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Inland Boating

For many boaters, exploring different cruising grounds means towing a boat to a new lake or river. Many times, both sides of the shore are visible, and navigation consists of locating a familiar landmark.

Sounds easy, right? Think again, as inland cruising has many different rules for operating your boat, and many hazards that you might not be aware of without the "local" knowledge of the water. So how do you get that information?

Before you go out on any body of water, you should try and get a chart. This will give you a good idea of areas to stay away from. More accurate information should be obtained by looking at local boating or fishing guides, the USCG "Notice to Mariners", and most importantly, you should talk with local boaters. Talking with people at the bait shop, the launch ramp, or the marina will help you find out the information that you won't get on a chart - how the current is running after the rains, how low the water is because of the drought, etc.

In the following text we will discuss common waters that people boat on, and common hazards that are found on those waterways.

Rivers and Lakes

With thousands and thousands of miles of navigable rivers, the United States offers a tremendous variety of cruising options. Rivers offer many different challenges to boaters, and you need to know what to expect before you start off on your next river adventure.

Hazards that occur on rivers vary greatly depending on where you are cruising. For instance, rivers off the Chesapeake Bay may include such things as shallow waters and soft, muddy bottoms that make running aground very likely, especially if you don’t pay attention to the tide. Rivers in Maine may offer great tidal changes and submerged rocks that will do extensive damage to your boat if you happen to strike one.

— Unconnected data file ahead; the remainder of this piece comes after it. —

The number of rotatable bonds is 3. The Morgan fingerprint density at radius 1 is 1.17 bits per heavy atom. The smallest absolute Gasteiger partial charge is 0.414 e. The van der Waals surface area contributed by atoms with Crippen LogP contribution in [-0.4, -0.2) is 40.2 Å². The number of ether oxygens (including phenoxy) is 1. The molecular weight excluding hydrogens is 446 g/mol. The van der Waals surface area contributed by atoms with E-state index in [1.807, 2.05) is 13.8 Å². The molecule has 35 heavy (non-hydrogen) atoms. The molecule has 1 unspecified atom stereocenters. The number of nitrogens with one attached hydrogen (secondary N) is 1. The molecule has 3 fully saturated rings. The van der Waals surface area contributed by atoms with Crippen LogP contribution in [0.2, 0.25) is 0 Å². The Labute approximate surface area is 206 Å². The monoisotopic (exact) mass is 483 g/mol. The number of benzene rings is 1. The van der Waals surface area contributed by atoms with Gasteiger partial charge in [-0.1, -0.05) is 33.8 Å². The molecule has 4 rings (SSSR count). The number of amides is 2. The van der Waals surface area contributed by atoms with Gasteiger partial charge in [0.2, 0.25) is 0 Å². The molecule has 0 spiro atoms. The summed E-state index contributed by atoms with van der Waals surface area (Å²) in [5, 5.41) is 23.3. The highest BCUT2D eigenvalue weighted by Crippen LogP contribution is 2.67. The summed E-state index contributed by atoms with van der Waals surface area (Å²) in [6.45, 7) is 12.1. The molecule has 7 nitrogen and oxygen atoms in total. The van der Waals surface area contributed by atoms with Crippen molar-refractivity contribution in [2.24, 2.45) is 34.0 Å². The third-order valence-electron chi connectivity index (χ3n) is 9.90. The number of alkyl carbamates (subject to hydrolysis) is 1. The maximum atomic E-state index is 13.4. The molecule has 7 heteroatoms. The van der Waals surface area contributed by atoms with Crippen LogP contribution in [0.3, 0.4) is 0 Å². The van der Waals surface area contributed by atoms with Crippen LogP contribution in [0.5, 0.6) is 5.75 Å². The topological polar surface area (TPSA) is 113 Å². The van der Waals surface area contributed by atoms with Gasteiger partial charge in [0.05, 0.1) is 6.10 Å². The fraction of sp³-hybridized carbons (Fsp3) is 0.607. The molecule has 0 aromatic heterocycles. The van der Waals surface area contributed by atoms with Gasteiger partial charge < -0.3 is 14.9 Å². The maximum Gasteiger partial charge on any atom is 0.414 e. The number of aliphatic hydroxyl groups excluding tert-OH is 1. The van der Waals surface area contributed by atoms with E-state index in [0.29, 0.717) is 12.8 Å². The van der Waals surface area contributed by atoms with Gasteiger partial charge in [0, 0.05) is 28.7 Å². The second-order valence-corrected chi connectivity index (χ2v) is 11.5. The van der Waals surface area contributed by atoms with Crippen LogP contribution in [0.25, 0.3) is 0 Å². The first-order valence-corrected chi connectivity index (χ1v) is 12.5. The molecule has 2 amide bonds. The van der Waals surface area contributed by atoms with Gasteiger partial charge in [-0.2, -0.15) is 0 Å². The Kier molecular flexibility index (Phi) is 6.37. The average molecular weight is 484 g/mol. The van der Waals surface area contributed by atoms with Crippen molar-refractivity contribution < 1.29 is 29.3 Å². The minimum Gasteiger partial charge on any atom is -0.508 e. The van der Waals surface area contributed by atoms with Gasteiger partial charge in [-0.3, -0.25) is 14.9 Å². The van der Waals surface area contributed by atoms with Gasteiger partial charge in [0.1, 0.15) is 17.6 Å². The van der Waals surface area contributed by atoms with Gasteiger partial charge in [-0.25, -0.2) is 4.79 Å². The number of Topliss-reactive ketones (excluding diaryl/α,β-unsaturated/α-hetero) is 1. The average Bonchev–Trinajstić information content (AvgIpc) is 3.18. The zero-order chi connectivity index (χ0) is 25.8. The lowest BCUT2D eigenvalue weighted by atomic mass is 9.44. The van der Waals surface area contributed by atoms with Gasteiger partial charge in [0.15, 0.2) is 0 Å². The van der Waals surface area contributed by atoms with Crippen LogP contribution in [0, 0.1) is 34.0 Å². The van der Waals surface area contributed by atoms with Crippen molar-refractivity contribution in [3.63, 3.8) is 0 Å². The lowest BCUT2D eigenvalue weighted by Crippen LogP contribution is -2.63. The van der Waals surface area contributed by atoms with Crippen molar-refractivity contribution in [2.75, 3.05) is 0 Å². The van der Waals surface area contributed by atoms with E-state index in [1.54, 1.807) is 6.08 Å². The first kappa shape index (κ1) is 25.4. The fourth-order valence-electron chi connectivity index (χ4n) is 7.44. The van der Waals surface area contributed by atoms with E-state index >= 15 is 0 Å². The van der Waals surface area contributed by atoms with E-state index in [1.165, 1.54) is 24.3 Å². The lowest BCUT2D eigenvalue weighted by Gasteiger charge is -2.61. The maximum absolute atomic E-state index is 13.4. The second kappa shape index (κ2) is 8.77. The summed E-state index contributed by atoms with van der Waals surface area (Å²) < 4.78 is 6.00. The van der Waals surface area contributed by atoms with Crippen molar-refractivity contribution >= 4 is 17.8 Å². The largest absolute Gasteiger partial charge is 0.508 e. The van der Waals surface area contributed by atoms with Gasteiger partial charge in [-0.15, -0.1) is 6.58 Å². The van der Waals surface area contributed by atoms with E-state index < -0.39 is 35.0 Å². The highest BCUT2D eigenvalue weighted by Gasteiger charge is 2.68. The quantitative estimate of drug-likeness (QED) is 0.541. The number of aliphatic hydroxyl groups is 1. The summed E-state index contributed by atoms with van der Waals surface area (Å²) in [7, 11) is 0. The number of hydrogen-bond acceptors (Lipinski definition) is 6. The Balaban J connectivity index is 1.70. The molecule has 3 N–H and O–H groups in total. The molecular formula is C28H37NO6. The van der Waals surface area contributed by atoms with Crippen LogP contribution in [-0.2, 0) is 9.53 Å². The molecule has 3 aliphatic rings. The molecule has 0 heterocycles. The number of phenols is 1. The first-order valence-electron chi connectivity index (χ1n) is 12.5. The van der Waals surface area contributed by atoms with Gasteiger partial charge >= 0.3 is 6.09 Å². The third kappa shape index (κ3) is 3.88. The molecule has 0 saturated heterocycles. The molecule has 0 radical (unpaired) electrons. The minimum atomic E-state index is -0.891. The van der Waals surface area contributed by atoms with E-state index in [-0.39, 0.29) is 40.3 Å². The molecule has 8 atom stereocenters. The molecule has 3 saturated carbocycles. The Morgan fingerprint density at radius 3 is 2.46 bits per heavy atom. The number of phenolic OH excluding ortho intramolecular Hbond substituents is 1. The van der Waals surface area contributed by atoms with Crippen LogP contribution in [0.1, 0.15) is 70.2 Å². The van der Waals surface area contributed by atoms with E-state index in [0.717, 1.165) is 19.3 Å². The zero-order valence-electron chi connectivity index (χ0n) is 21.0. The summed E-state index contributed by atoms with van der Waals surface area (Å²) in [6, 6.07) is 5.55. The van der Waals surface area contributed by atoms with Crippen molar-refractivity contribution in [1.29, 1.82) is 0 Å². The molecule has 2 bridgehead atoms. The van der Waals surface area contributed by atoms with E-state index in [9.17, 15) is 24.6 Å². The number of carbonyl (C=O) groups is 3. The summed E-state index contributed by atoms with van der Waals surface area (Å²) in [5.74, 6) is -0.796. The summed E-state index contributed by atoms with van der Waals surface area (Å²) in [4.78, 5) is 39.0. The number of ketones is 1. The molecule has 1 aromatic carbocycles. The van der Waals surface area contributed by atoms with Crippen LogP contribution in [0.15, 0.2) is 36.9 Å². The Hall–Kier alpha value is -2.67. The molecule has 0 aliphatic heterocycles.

Other things to watch out for are low-head dams, bridges with restricted clearances, over-head power lines, and even buoys that are submerged or moved by a fast moving current. Natural hazards include bars and shoals, submerged rocks, floating debris (which may accumulate into partial dams called "strainers") and strong tides and currents.

Navigation on rivers may also be somewhat different from river to river. Rivers such as the Mississippi that have a great deal of river bends and also have a large commercial traffic presence probably offer the greatest challenge to recreational boating.